Attracting dedicated fans year after year, Naomi Penn praises a showcase of authenticity and eclectic performances at 2000 Trees
Reminiscing on my third year attending 2000 Trees in July, I can’t help but wish I was back. With a combination of great music, unusually nice weather, and a silent disco to end all others, this is by far my favourite music festival. Its genre of rock-cum-indie-cum folk (always a fun time explaining that) allows punters to mingle with different groups, and artists too, with many of the acts on this year’s bill return year after year to experience the wonder of the festival.
Stepping back into the familiar field once more, Thursday kicked off with a blistering set from SHVPES on the Cave Stage, showcasing several songs from their debut album Pain. Joy. Ecstasy. Despair, for potentially one of the last times for the near future as they gear up for their new release Greater Than in November, which was showcased here by the single ‘Undertone.’ This was followed by Palm Reader, who despite their early set time had the energy of a headline band, and quickly got the crowd moving, certainly placing them on a list of British bands who will see great success in the future.
After an afternoon filled with further incredible sets from the likes of Vukovi, Boston Manor, and Turnstile, the highlight of the day was Marmozets. Their set was punchy, vocally flawless, and caused an eruption of energy amongst the eager crowd. Opening with ‘Play’, and including hits such as ‘Move, Shake, Hide’ and ‘Captivate You’, it was everything a sub-headline spot should be. Of course, their appearance was still tinged with sadness, having been a last-minute addition to the lineup in order to replace Frightened Rabbit on the bill following the tragic death of Scott Hutchison earlier this year. In fact, throughout the weekend Scott was honoured in so many beautiful ways, with acts dedicating cover songs, and the festival itself setting up the Camp Frabbit busking stage, and tributes in the Forest. It was a touching mark of respect that really increased the family feel of the festival.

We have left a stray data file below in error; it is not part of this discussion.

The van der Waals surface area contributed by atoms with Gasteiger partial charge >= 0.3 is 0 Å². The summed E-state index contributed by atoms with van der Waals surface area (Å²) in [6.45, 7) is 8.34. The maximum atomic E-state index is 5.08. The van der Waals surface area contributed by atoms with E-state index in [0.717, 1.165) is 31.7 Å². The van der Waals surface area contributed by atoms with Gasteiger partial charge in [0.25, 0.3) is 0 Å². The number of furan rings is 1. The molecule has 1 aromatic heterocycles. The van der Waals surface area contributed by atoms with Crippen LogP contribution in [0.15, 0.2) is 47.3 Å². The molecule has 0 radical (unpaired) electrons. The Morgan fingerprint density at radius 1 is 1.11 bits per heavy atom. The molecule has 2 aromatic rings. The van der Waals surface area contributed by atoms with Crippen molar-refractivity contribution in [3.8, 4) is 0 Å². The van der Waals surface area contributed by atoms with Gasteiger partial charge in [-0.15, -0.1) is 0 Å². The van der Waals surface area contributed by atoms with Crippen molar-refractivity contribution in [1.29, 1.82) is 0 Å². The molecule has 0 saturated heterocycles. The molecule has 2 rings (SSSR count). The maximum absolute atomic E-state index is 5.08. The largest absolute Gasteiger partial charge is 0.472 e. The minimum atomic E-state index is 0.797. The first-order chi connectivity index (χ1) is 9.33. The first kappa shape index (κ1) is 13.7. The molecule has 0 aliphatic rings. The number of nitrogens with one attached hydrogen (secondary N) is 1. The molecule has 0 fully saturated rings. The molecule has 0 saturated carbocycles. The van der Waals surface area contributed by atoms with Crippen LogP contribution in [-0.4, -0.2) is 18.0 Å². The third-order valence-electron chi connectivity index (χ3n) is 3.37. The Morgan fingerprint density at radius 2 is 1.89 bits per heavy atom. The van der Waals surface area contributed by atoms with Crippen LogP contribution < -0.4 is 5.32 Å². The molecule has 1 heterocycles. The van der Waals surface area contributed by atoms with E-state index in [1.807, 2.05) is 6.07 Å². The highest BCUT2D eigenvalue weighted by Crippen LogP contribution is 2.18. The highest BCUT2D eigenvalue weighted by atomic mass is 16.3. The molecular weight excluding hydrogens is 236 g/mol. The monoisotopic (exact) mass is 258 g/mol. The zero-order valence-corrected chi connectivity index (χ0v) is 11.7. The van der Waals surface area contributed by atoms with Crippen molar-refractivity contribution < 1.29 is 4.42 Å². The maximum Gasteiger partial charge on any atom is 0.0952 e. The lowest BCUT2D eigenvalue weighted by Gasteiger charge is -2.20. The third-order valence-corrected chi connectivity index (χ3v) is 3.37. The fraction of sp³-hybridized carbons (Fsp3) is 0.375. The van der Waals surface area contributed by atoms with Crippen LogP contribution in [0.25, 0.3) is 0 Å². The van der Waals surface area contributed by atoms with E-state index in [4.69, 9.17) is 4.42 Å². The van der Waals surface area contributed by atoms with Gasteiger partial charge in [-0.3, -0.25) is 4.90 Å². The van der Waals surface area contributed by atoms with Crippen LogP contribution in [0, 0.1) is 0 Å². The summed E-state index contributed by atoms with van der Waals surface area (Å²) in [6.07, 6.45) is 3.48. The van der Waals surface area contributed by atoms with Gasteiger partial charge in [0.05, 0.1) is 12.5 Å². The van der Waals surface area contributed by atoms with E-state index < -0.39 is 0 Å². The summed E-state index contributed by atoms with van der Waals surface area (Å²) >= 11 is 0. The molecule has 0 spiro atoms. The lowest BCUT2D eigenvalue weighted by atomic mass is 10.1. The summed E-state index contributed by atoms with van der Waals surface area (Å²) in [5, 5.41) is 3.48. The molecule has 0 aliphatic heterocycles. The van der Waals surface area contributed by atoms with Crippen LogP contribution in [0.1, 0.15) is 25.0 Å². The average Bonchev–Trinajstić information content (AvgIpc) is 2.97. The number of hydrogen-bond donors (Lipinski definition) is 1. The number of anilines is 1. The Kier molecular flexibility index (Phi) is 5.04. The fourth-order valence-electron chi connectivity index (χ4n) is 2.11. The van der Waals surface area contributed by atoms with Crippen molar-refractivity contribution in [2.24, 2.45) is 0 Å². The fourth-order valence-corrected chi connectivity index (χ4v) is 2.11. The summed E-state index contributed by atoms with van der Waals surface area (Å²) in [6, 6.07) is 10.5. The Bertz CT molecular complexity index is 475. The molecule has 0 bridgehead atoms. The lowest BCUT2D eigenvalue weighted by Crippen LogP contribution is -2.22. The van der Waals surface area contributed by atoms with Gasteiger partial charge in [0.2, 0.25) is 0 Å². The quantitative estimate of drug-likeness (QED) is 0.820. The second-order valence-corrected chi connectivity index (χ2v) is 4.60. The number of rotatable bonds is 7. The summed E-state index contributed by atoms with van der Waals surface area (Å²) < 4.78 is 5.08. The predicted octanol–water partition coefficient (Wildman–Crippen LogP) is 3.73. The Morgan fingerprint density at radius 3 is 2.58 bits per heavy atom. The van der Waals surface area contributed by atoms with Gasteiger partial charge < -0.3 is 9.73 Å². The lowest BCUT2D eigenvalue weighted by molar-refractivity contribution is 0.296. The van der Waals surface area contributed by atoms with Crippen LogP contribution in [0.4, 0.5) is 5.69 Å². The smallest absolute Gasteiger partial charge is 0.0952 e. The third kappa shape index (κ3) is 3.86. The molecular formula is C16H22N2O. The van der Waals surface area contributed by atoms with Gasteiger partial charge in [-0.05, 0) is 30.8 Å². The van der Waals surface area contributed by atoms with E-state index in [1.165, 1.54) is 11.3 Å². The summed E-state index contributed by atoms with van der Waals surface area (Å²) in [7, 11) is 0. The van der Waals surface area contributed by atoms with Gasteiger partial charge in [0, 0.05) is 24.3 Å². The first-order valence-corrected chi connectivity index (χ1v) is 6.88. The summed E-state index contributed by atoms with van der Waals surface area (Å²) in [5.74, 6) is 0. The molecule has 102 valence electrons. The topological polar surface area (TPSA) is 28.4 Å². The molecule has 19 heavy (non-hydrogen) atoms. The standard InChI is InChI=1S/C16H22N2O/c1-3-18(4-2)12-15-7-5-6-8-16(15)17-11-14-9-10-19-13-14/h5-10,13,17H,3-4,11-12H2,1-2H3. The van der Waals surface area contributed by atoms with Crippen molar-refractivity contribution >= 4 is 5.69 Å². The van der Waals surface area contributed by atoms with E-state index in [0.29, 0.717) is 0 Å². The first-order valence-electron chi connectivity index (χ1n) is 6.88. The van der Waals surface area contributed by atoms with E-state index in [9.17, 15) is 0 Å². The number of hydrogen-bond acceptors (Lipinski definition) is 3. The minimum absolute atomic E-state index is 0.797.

With a change to the usual 2000 Trees timetable making space for a Thursday Main Stage headliner, the day was completed with an ever-so-slightly underwhelming set from American punk royalty At The Drive In, though not enough to ruin the atmosphere. After some late-night fun in the Forest with Trees regulars Thrill Collins, it was a great way to start the weekend.
Waking up to a cloudier field, Friday afternoon began with hugely entertaining sets from Nervus on the NEU Stage and Bad Sign on Main, both of which were rocky enough to get the adrenaline pumping for the day, but equally chilled enough to be able to conserve energy for jumping around to Holding Absence and HO99O9 later in the day. Next, Touche Amore take over the Cave for an insanely heavy and sweaty 50 minutes, that included personal favourites such as ‘Pathfinder’ and ‘Rapture’, before closing with ‘Honest Sleep’, at which point I myself was ready for one.
Mallory Knox pleasantly surprised in their ability to dominate as a Main Stage sub-headliner – progressing from headlining The Cave last year – especially since their own lineup change with the departure of ex-lead vocalist Mikey Chapman in February. Bassist-turned-lead-singer Sam Douglas has taken to the role incredibly well, and the band show no sign of slowing down as they perform songs old and new with equal vigour as the crowd scream back every word lovingly.